Sunday, July 8, 2012

The story of Miles: Part 1

I am a bit late in posting this week's featured Diamond Dog because, frankly, I didn't know where to begin with telling the story of Miles. So I took some advice from one of my favorites, Lewis Carroll, who said "Begin at the beginning and go on till you come to the end: then stop." Here goes.

Miles is not only the Diamond Dogs education dog, he was the kennel's MVP last season, pulling his little heart out in his first 90 mile race at just 14 months of age. But the story of how Miles came to be here at the Ranch is one filled with heartbreak.

Miles' mother was what I consider a rescue. She was a sled dog with good bloodlines, who had fallen into the wrong hands of a musher who was over his head, allowing multiple breedings to happen rampantly. When things got to be too much, he wanted out - and fast. I bought a dog from him, and he threw Miles' mother in "for free." She ended up being pregnant at only 10 months of age. You can read more about that journey and the heartbreak that followed here.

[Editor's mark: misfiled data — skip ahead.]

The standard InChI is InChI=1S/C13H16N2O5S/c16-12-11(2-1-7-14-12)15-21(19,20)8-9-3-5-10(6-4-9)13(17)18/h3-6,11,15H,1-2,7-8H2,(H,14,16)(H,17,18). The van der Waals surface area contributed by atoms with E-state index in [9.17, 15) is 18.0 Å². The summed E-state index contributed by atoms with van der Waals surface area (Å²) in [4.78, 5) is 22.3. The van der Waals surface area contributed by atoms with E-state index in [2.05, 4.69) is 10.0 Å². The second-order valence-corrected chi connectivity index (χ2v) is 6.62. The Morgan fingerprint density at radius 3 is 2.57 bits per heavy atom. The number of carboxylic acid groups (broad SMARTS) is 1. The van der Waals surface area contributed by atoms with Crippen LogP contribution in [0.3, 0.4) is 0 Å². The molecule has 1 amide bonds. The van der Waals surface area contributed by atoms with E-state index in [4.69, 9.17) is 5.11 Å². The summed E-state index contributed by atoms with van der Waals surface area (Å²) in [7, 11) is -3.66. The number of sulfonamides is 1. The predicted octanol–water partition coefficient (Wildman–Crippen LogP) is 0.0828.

Miles had seven brothers and sisters, and out of those, five were born with health problems or physical anomalies. Three have since died.

But Miles was hearty and thirsty for life right from the beginning.

Miles after his first meal.

One of the only all black puppies, Miles was difficult to get a picture of. Right from the beginning, I knew this little guy was special.

Originally this photo was posted to my kennel Facebook page with the caption, "Quickly becoming my favorite puppy!"
While he was growing up, my original education dog, Foxy, was growing older.

Me with my original educational ambassador, Foxy, at the Mogadore Library

I knew I needed to begin training a new education dog to take her place. I took Miles to his first educational dog sledding presentation when he was only four months old. He hammed it up for the audience and was a natural.

During his first dog sledding presentation, Miles preferred to sit in the sled basket with his big ears

Miles developed a quirky habit of literally "smiling" whenever we called his name or talked to him. He soon developed the nickname "Smiles" because of this. His personality is always beaming and happy, and he is full of energy that never seems to stop. He has truly made my dog sledding presentations what they are, and has fans from all around. Naturally affectionate, he blossomed as an education dog and ate up the attention from kids and crowds.

Miles gets a pat from a presentation participant at Lock 3 in Downtown Akron

But would he excel as a race dog?  That was yet to be proven....

To be continued...

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